In this discussion, they look at the increasing divide between traditional Buddhist practice in the U.S. and the widening circles of secular Buddhist practice.
I'm happy to add, on a personal note, that I have been reading Justin Whitaker and Danny Fisher for many years now, their blogs being among the elite Buddhist blogs on the internets.
Today we have a round table discussion with Charles Prebish, Sarah Haynes, Justin Whitaker, and Danny Fisher on the changes in the American Buddhist landscape.
Our cultural landscape is changing, and it seems the rate of change is more rapid than ever. We’ve seen tremendous progress in civil rights, diversity issues, and of particular interest to Buddhists, our communities of practice. There is now a much wider representation in America of traditional Buddhism, and increasingly secular groups. Whatever you find most helpful to you in your practice, it’s likely out there somewhere, or on the way. But, that wasn’t always the case. Buddhism has grown through the pioneering efforts of those from particular traditional backgrounds, and their sanghas reflected that.
Today, we’re going to have a round table discussion that’s a response. Not to the cultural landscape’s change, but to criticisms about past efforts to understand that landscape at the time. Understanding that this is a controversial topic, we’ve invited the participation of four Buddhist scholars to discuss it, and provide their insight and point of view.
Charles PrebishCharles Prebish is among the most prominent scholars in studying the forms that Buddhist tradition has taken in the United States. Dr. Prebish has been an officer in the International Association of Buddhist Studies, and was co-founder of the Buddhism Section of the American Academy of Religion. In 1994, he co-founded the online Journal of Buddhist Ethics, which was the first online peer-reviewed journal in the field of Buddhist Studies. Prebish has also served as editor of the Journal of Global Buddhism and Critical Review of Books in Religion. In 1996, he co-founded the Routledge “Critical Studies in Buddhism” series, and currently co-edits the Routledge “World Religions” series of textbooks. He is also co-editor of the Routeldge Encyclopedia of Buddhism project.
Sarah HaynesSarah Haynes is assistant professor in the Department of Philosophy & Religious Studies at Western Illinois University. Her primary area of research is Tibetan Buddhism, specifically Tibetan Buddhist ritual and its manifestations in North America. She has also conducted research on Jodo Shinshu communities in North America and their relationship to Mormon communities in Utah and Alberta. Her publications include: A Relationship of Reciprocity: Globalization, Skilful Means, and Tibetan Buddhism in Canada, in Wild Geese: Studies of Buddhism in Canada; An Exploration of Jack Kerouac’s Buddhism: Text and Life Journal of Contemporary Buddhism; and the forthcoming collection of essays “Wading into the Stream of Wisdom: Essays in Honor of Leslie Kawamura”.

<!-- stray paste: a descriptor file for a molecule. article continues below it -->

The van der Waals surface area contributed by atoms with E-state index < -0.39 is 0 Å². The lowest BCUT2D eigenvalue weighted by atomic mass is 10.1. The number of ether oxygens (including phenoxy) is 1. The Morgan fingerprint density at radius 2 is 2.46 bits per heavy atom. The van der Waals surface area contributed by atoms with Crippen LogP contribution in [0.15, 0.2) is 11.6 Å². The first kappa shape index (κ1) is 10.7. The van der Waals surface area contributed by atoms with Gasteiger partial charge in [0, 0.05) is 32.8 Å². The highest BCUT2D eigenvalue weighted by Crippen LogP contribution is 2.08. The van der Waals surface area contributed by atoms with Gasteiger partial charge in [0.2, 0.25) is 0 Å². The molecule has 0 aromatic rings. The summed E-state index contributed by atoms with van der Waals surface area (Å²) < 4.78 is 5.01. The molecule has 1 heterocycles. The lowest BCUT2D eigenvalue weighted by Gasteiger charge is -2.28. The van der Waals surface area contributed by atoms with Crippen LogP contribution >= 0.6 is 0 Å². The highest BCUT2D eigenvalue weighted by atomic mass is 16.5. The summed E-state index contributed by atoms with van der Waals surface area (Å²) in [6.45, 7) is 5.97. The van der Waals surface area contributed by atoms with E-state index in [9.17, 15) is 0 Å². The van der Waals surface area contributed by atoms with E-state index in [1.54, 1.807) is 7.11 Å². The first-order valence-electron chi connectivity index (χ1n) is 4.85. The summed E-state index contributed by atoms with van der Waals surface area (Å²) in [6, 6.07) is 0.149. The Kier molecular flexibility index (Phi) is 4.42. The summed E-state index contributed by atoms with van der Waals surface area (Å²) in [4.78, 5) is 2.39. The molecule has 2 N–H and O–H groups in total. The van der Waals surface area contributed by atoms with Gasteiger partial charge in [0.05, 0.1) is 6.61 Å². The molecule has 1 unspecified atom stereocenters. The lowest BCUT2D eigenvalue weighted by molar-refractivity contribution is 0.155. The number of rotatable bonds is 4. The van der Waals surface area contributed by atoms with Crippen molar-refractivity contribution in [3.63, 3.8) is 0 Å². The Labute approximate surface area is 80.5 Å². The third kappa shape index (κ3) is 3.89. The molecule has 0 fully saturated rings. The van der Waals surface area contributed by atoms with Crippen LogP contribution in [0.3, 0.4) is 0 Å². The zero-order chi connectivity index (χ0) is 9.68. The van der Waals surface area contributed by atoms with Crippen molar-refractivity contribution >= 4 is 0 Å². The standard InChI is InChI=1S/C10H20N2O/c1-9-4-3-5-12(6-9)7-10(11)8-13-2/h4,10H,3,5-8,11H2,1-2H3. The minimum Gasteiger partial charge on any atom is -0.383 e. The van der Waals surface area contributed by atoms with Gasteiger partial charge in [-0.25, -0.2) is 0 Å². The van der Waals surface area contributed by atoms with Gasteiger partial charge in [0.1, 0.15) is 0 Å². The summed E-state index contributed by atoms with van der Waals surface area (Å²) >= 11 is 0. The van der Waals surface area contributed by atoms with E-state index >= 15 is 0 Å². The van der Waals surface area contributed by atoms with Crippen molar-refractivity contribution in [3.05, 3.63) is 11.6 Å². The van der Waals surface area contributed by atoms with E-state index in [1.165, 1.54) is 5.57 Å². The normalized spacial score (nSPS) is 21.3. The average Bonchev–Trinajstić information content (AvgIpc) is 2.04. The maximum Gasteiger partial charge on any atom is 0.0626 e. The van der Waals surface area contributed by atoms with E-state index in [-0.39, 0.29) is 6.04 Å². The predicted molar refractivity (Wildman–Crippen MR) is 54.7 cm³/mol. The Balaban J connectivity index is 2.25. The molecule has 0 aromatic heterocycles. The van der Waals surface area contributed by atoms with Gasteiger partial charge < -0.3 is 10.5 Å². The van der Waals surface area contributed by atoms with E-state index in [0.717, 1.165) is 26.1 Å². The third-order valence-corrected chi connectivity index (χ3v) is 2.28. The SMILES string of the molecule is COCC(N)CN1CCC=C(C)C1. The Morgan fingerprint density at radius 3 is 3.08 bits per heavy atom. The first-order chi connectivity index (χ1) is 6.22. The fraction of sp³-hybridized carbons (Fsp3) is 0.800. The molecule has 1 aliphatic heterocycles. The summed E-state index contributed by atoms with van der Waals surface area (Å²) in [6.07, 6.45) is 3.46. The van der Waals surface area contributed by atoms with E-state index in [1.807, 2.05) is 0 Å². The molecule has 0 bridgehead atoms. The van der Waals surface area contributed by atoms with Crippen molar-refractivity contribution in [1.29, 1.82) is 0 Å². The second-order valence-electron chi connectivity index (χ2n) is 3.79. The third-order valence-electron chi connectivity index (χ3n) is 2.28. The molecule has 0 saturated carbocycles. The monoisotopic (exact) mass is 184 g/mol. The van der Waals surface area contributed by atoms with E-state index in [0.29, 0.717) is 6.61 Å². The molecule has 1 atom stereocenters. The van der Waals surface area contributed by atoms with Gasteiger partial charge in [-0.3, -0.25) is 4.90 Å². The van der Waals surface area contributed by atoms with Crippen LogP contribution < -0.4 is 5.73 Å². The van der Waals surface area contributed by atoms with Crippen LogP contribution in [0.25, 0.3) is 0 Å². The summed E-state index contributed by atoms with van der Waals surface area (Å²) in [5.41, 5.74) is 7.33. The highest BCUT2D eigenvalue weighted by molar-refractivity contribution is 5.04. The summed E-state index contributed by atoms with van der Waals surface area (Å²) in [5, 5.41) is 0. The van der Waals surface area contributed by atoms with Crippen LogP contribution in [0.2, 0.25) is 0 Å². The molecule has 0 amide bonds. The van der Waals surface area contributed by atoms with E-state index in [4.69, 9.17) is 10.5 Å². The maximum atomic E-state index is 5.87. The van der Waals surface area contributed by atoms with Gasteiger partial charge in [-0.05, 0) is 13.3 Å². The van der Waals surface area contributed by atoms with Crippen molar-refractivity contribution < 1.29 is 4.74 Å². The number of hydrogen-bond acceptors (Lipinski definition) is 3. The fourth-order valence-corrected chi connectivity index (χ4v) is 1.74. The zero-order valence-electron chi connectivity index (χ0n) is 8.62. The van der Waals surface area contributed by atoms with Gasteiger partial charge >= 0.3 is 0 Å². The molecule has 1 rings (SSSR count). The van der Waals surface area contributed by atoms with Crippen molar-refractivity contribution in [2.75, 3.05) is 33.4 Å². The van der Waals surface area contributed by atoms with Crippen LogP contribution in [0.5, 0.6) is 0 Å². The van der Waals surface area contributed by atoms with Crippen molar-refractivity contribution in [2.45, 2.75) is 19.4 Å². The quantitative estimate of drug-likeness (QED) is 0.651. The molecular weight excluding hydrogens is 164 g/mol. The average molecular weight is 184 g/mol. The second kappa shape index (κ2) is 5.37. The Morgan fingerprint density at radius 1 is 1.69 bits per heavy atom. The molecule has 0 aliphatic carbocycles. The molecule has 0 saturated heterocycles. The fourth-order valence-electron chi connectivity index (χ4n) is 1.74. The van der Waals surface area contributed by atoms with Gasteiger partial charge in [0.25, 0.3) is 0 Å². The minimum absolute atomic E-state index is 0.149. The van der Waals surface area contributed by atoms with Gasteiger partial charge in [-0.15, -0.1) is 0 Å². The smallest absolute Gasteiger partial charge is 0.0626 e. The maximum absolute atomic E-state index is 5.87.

Justin WhitakerJustin Whitaker is a student of Damien Keown and a PhD candidate at Goldsmiths, University of London. There he is working on a thesis comparing early Buddhist ethics and the work of the German philosopher Immanuel Kant. Mr Whitaker holds a BA (with Honours) in Philosophy from The University of Montana and an MA (with Distinction) in Buddhist Studies from Bristol University. He has extensive experience teaching Buddhist Studies and Philosophy as an Instructor and Teaching Assistant at The University of Montana as well as Antioch University’s Education Abroad programme based in Bodhgaya, India, and currently works as a Distance Education Instructor in Comparative World Religions for Mohave Community College, Arizona. He has presented papers at several academic conferences including “Meditation’s Ethics: Ignatian Spiritual Exercises and Buddhist Metta-Bhavana” at the American Academy of Religion’s 2009 international conference in Montreal as well as “Wriggling Eels in the Wilderness of Views: Studies in Buddhist Ethics” for the Oxford Centre for Buddhist Studies, and “Warnings from the Past, Hope for the Future: The Ethical-Philosophical Unity of Buddhist Traditions” at the International Association of Buddhist Universities UN Day of Vesak, both in 2012.
Danny FisherReverend Danny Fisher is the author of the Patheos blog Off the Cushion, maintains an official website, and writes for Shambhala Sun, Buddhadharma: The Practitioner’s Quarterly, and elephantjournal.com. Rev. Fisher’s commentary on Buddhism in the United States has been featured on CNN, the Religion News Service, E! Entertainment Television, and others. Rev. Fisher earned his Master of Divinity from Naropa University and his Doctorate in Buddhist Studies from University of the West. He is also a professor and Coordinator of the Buddhist Chaplaincy Program at University of the West. He was ordained as a lay Buddhist minister by the Buddhist Sangha Council of Southern California in 2008 and is certified as a mindfulness meditation instructor by Naropa University in association with Shambhala International. He also serves on the advisory council for the Upaya Buddhist Chaplaincy Program, and in 2009 became the first-ever Buddhist member of the National Association of College and University Chaplains.
So, sit back, relax, and have a nice white grape juice.
:: Discuss this episode ::
- Charles Prebish
- Tricycle: Pursuing an American Buddhism — Linda Heuman interviews pioneering scholar Charles Prebish
- New Books in Buddhist Studies: An American Buddhist Life: Memoirs of a Modern Dharma Pioneer
- American Buddhist Perspective — Justin’s blog
- Faculty Page For Dr . Sarah Haynes at Western Illinois University
- Off the Cushion — Danny’s blog